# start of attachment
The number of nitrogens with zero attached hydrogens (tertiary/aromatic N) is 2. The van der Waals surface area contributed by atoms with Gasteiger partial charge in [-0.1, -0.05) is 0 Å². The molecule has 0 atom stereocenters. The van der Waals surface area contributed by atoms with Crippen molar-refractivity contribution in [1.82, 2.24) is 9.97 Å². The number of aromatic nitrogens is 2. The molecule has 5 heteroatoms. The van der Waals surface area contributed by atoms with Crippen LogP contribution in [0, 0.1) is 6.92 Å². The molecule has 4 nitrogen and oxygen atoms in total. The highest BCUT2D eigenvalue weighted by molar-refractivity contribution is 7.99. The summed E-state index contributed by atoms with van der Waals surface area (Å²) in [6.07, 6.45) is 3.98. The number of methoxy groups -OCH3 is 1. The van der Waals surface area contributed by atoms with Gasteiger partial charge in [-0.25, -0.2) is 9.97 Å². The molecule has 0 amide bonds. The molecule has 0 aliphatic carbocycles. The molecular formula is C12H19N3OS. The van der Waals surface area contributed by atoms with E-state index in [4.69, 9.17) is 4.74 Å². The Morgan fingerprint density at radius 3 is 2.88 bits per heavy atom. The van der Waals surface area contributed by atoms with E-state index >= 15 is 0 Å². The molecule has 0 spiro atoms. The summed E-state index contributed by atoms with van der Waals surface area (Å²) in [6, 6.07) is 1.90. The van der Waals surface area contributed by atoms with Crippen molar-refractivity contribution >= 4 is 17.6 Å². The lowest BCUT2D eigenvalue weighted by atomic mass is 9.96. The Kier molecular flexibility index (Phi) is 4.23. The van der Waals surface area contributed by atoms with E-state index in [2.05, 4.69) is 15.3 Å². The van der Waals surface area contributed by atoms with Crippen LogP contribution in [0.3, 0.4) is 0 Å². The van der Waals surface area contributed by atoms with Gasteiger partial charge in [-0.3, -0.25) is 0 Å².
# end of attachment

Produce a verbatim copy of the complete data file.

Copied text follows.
The number of nitrogens with zero attached hydrogens (tertiary/aromatic N) is 2. The van der Waals surface area contributed by atoms with Gasteiger partial charge in [-0.1, -0.05) is 0 Å². The molecule has 0 atom stereocenters. The van der Waals surface area contributed by atoms with Crippen molar-refractivity contribution in [1.82, 2.24) is 9.97 Å². The number of aromatic nitrogens is 2. The molecule has 5 heteroatoms. The van der Waals surface area contributed by atoms with Crippen LogP contribution in [0, 0.1) is 6.92 Å². The molecule has 4 nitrogen and oxygen atoms in total. The highest BCUT2D eigenvalue weighted by molar-refractivity contribution is 7.99. The summed E-state index contributed by atoms with van der Waals surface area (Å²) in [6.07, 6.45) is 3.98. The number of methoxy groups -OCH3 is 1. The van der Waals surface area contributed by atoms with Gasteiger partial charge in [-0.25, -0.2) is 9.97 Å². The molecule has 0 amide bonds. The molecule has 0 aliphatic carbocycles. The molecular formula is C12H19N3OS. The van der Waals surface area contributed by atoms with E-state index in [4.69, 9.17) is 4.74 Å². The Morgan fingerprint density at radius 3 is 2.88 bits per heavy atom. The van der Waals surface area contributed by atoms with E-state index >= 15 is 0 Å². The molecule has 0 spiro atoms. The summed E-state index contributed by atoms with van der Waals surface area (Å²) in [6, 6.07) is 1.90. The van der Waals surface area contributed by atoms with Crippen molar-refractivity contribution >= 4 is 17.6 Å². The lowest BCUT2D eigenvalue weighted by atomic mass is 9.96. The Kier molecular flexibility index (Phi) is 4.23. The van der Waals surface area contributed by atoms with E-state index in [2.05, 4.69) is 15.3 Å². The van der Waals surface area contributed by atoms with Crippen LogP contribution in [0.3, 0.4) is 0 Å². The van der Waals surface area contributed by atoms with Gasteiger partial charge in [-0.3, -0.25) is 0 Å².